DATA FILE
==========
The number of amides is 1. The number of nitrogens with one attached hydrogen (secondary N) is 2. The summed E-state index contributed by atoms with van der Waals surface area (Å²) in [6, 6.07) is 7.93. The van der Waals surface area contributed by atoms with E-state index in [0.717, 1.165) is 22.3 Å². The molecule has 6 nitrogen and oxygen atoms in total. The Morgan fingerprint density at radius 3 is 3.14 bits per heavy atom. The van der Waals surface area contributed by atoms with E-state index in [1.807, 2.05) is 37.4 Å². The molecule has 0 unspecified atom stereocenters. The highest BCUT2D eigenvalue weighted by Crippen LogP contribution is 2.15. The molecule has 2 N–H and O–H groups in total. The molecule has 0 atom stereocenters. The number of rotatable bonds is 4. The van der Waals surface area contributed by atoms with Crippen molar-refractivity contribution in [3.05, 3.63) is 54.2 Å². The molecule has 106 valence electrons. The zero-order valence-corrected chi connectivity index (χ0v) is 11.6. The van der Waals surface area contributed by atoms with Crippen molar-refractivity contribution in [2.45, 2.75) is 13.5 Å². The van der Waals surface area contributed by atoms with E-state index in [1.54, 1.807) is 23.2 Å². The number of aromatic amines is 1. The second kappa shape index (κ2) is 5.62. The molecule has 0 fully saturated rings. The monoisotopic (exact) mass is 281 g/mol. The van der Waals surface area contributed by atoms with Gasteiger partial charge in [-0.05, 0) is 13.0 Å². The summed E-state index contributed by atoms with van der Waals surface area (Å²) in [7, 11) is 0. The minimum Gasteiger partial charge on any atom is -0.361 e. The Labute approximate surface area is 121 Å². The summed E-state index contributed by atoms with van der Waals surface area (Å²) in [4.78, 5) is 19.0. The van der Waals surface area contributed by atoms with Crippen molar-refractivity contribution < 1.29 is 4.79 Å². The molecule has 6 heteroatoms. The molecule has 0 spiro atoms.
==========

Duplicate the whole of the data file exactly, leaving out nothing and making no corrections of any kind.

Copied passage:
The number of amides is 1. The number of nitrogens with one attached hydrogen (secondary N) is 2. The summed E-state index contributed by atoms with van der Waals surface area (Å²) in [6, 6.07) is 7.93. The van der Waals surface area contributed by atoms with E-state index in [0.717, 1.165) is 22.3 Å². The molecule has 6 nitrogen and oxygen atoms in total. The Morgan fingerprint density at radius 3 is 3.14 bits per heavy atom. The van der Waals surface area contributed by atoms with E-state index in [1.807, 2.05) is 37.4 Å². The molecule has 0 unspecified atom stereocenters. The highest BCUT2D eigenvalue weighted by Crippen LogP contribution is 2.15. The molecule has 2 N–H and O–H groups in total. The molecule has 0 atom stereocenters. The number of rotatable bonds is 4. The van der Waals surface area contributed by atoms with Crippen molar-refractivity contribution in [3.05, 3.63) is 54.2 Å². The molecule has 106 valence electrons. The zero-order valence-corrected chi connectivity index (χ0v) is 11.6. The van der Waals surface area contributed by atoms with Crippen molar-refractivity contribution in [2.45, 2.75) is 13.5 Å². The van der Waals surface area contributed by atoms with E-state index in [1.54, 1.807) is 23.2 Å². The number of aromatic amines is 1. The second kappa shape index (κ2) is 5.62. The molecule has 0 fully saturated rings. The monoisotopic (exact) mass is 281 g/mol. The van der Waals surface area contributed by atoms with Gasteiger partial charge in [-0.05, 0) is 13.0 Å². The summed E-state index contributed by atoms with van der Waals surface area (Å²) in [7, 11) is 0. The minimum Gasteiger partial charge on any atom is -0.361 e. The Labute approximate surface area is 121 Å². The summed E-state index contributed by atoms with van der Waals surface area (Å²) in [4.78, 5) is 19.0. The van der Waals surface area contributed by atoms with Crippen molar-refractivity contribution < 1.29 is 4.79 Å². The molecule has 6 heteroatoms. The molecule has 0 spiro atoms.